The school is really small so many professors know your name by the end of the first full week of classes, which I think is really nice. The class sizes are pretty small, with only a few lectures consisting of between 60 and 80 students offered. I think the level of participation varies with the class, and the amount of students enrolled in it. The classes I am taking are helping me prepare for life outside of Wheaton, pertaining to my major. I feel like I would be able to use the information that I have learned at school in order to get a job after graduation. I am a psychology major which is one of, if not the, most popular majors on campus. This leads to a lot of waiting for certain classes that I need to take to fulfill a particular requirement. I have been waiting for almost two years to take a class for my major and for my Connections requirement, which I find ridiculous. I do not like the fact that the school makes us take classes that connect to other classes because there are too many that pertain to the sciences, and I hate science and am not very good at it. There are also too many that are connected to first year seminars, but the board frowns upon people trying to connect their FYS to another class. If they are going to make students take connection classes, then they should have more classes available for the students to take.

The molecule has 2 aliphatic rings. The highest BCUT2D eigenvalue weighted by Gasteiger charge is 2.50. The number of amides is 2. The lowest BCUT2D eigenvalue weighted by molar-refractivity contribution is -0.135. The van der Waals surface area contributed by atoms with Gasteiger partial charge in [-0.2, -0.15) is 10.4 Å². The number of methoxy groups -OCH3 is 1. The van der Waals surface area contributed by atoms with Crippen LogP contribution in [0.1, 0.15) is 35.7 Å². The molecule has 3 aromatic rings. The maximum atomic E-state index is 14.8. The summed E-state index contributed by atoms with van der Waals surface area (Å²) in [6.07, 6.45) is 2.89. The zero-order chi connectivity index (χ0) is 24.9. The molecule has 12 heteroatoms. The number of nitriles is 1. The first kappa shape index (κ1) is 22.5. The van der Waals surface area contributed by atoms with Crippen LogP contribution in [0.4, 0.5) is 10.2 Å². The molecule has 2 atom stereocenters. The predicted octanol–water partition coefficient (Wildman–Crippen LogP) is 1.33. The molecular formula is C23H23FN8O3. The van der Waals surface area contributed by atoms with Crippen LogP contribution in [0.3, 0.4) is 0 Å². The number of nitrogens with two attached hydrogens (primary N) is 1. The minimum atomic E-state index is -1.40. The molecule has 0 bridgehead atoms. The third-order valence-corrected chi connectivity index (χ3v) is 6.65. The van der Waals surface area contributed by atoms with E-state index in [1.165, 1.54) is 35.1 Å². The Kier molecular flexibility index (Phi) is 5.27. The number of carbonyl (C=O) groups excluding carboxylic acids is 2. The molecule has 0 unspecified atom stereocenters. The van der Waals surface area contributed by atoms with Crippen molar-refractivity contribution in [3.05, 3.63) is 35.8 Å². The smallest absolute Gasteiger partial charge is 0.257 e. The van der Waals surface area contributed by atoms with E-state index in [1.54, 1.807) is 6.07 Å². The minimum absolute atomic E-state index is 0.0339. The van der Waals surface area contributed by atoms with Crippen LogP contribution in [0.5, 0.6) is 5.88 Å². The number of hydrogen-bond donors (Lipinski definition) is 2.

Insanely brilliant professors. Take the time to visit their office hours. Go a lot. Go enough so that they can distinguish who you are in a hundred person class. This can only help your chances of doing well in the classes and a lot of them have very interesting research topics that they might need help on.


Professors are amazing. Everyone knows your name, and they are dedicated inside and outside of the classroom. They are probably the best reason for choosing to attend Wheaton. Wonderful English department. Competitiveness depends on the students and the type of class you are making. Wheaton can be as challenging or as easy as you choose to make it. Some students carry in-class conversations to outside of the classroom, while others cannot be bothered once class has ended. In terms of preparing you for a job, Wheaton has mastered the art of the well-rounded liberal arts school. You leave have taken a smattering of different types of classes, however, some students may not feel that they have a concentration in one single thing to be able to get a job. The career center could be more helpful in placing summer internships, let alone actual jobs. Wheaton is the only school I've heard of that has connection courses-where two or more classes are similar and therefore, "connect". This is supposed to give students a chance to take classes they otherwise would not have taken and to see how disciplines are connected. Wheaton students complain about this the most. Many see it as pointless and a useless requirement that does not actually help them.